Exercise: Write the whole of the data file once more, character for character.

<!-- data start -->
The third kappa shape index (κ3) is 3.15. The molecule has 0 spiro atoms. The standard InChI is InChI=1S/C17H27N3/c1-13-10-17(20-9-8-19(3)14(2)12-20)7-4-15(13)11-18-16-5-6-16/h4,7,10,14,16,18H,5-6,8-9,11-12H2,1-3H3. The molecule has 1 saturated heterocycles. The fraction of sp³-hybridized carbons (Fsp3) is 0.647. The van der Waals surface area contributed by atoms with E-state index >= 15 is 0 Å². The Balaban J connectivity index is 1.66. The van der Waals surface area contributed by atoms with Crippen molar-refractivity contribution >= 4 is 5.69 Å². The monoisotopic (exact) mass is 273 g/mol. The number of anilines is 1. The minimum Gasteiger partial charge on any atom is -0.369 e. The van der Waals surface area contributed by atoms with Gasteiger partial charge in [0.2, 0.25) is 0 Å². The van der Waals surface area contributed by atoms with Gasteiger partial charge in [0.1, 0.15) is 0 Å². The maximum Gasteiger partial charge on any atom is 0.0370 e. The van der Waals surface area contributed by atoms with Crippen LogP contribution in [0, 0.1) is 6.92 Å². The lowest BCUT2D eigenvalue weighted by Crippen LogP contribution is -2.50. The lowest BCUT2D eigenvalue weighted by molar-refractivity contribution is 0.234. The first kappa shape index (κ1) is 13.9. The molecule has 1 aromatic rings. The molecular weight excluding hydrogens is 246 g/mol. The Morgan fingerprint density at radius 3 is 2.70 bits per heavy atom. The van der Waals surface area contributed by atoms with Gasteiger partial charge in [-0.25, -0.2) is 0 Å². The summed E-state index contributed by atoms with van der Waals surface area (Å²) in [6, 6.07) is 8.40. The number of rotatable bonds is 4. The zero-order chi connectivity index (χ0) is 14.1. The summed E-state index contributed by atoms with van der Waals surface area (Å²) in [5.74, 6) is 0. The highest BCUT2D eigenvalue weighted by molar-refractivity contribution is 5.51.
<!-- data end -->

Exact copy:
The third kappa shape index (κ3) is 3.15. The molecule has 0 spiro atoms. The standard InChI is InChI=1S/C17H27N3/c1-13-10-17(20-9-8-19(3)14(2)12-20)7-4-15(13)11-18-16-5-6-16/h4,7,10,14,16,18H,5-6,8-9,11-12H2,1-3H3. The molecule has 1 saturated heterocycles. The fraction of sp³-hybridized carbons (Fsp3) is 0.647. The van der Waals surface area contributed by atoms with E-state index >= 15 is 0 Å². The Balaban J connectivity index is 1.66. The van der Waals surface area contributed by atoms with Crippen molar-refractivity contribution >= 4 is 5.69 Å². The monoisotopic (exact) mass is 273 g/mol. The number of anilines is 1. The minimum Gasteiger partial charge on any atom is -0.369 e. The van der Waals surface area contributed by atoms with Gasteiger partial charge in [0.2, 0.25) is 0 Å². The van der Waals surface area contributed by atoms with Gasteiger partial charge in [0.1, 0.15) is 0 Å². The maximum Gasteiger partial charge on any atom is 0.0370 e. The van der Waals surface area contributed by atoms with Crippen LogP contribution in [0, 0.1) is 6.92 Å². The lowest BCUT2D eigenvalue weighted by Crippen LogP contribution is -2.50. The lowest BCUT2D eigenvalue weighted by molar-refractivity contribution is 0.234. The first kappa shape index (κ1) is 13.9. The molecule has 1 aromatic rings. The molecular weight excluding hydrogens is 246 g/mol. The Morgan fingerprint density at radius 3 is 2.70 bits per heavy atom. The van der Waals surface area contributed by atoms with Gasteiger partial charge in [-0.25, -0.2) is 0 Å². The summed E-state index contributed by atoms with van der Waals surface area (Å²) in [6, 6.07) is 8.40. The number of rotatable bonds is 4. The zero-order chi connectivity index (χ0) is 14.1. The summed E-state index contributed by atoms with van der Waals surface area (Å²) in [5.74, 6) is 0. The highest BCUT2D eigenvalue weighted by molar-refractivity contribution is 5.51.